Pray & Listen
When I practiced as a nurse, I was often told that I had great empathy and perception. When I help or listen to other recovering alcoholics, I try to have that same empathy and perception.
But sometimes I get impatient, angry or scornful at members around me who don't practice a program and are unwilling to listen. I can lack empathy when others don't seem to "see the light". I can sometimes even get like a crazy holy-roller preacher.
That's a problem. AA is a program of attraction, so its not good to be critical or demeaning toward others who can't or won't "get" it. So my aim and my prayer today is to have more empathy and patience for other alcoholics in my life. I just need to keep my mouth shut and pray ... and listen ... with an open heart.
San Diego, CA
Please join us at the next NOCCO InterGroup Meeting. InterGroup Meetings are held the 2nd Wednesday of each month at 7:30 pm.
Next Meeting: August 12, 2020 via ZOOM
Meeting ID: 860-4109-6976 | Password: Serenity | Dial-in Phone: (669) 900-9128
NEW in STOCK @ NOCCO
$20 plus tax
164 and More is a dependable reference source for essential literature used in Alcoholics Anonymous. This book facilitates a definitive understanding of fundamental AA literature.
Every sentence in the Big Book (pp.1-164) and the 12&12 is indexed alphabetically. Simply look up a familiar word to find the passage you seek. 164 and More goes beyond a simple concordance with lists of words and page numbers. Your word is shown within the context of the sentence(s) in which it is used. The context allows you to select the exact passage you want. You save time and effort, particularly for words which occur often like fear and God.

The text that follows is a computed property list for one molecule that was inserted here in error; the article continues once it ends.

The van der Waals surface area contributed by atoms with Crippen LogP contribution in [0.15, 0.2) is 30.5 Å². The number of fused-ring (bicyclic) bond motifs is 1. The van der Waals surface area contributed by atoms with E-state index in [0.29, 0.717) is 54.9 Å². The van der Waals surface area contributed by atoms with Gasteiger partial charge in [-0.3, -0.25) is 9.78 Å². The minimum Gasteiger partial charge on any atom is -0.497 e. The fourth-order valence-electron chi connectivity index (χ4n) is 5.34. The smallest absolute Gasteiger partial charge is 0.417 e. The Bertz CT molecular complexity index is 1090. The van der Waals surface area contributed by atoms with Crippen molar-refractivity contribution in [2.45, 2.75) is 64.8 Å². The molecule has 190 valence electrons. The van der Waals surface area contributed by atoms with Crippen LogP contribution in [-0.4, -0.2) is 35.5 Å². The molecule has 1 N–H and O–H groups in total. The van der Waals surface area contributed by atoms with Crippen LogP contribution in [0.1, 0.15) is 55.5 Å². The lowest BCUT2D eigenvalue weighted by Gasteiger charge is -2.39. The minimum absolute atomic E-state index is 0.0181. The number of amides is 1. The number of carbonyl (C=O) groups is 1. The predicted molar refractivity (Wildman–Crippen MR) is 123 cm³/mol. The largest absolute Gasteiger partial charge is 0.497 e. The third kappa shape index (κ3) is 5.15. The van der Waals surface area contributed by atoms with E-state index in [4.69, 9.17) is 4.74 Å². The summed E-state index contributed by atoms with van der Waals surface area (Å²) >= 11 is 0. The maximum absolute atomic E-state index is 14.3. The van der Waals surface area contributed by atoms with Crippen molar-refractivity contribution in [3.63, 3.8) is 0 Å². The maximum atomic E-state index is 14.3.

NOCCO Appreciates Your Support
Even though meetings, 12-step services and operations have shifted to a virtual environment, expenses continue to accumulate during this crisis, which underscores the importance of practicing the Seventh Tradition. We still stock literature, handle 12-step calls around the clock, and assist those with a desire to stop drinking. Your generous support is critical and appreciated.
Contributions: Money and Something More
". . . We are self-supporting through our own contributions." The Preamble doesn't say we are self-supporting through our own money--just coins tossed in a basket, soon to be forgotten, or seen as payment to AA for sobriety. It says "our own contributions"--our own efforts, our own offerings, our own putting forth in the struggle for sobriety and a purposeful life.
To me, that means keeping on when I don't want to; trying when I'm too tired; continuing when I feel I can't. It means not giving up when every thought cries, "What's the use?" If means digging deeper into myself when I fear what will be found; growing when I want to rest; being more honest when the pain of honesty is unbearable. It means taking action when I want to lie down. These are the things I can contribute.
Submitted by M.K.
I am Responsible.
When anyone, anywhere, reaches out for help, I want the hand of AA always to be there.
For that, I am responsible.
A Letter from G. Gregory Tobin, General Manager of GSOAA
August 3, 2020
As many of you know, over the past several months the General Service Office has been focused on addressing a number of organizational, technological and budgetary issues. These efforts were underway prior to the emergence of COVID-19, and have continued even in the face of new challenges. Among the plans to strengthen the organization's long-term future has been a complete redesign of our website, AA.org, which was scheduled to be completed this year.
We remain fully committed to a new and improved website, and significant work has already occurred. However, the fiscal impacts brought on by the pandemic have caused us to reassess our overall strategy...
Thanks to all of the contributors who support NOCCO.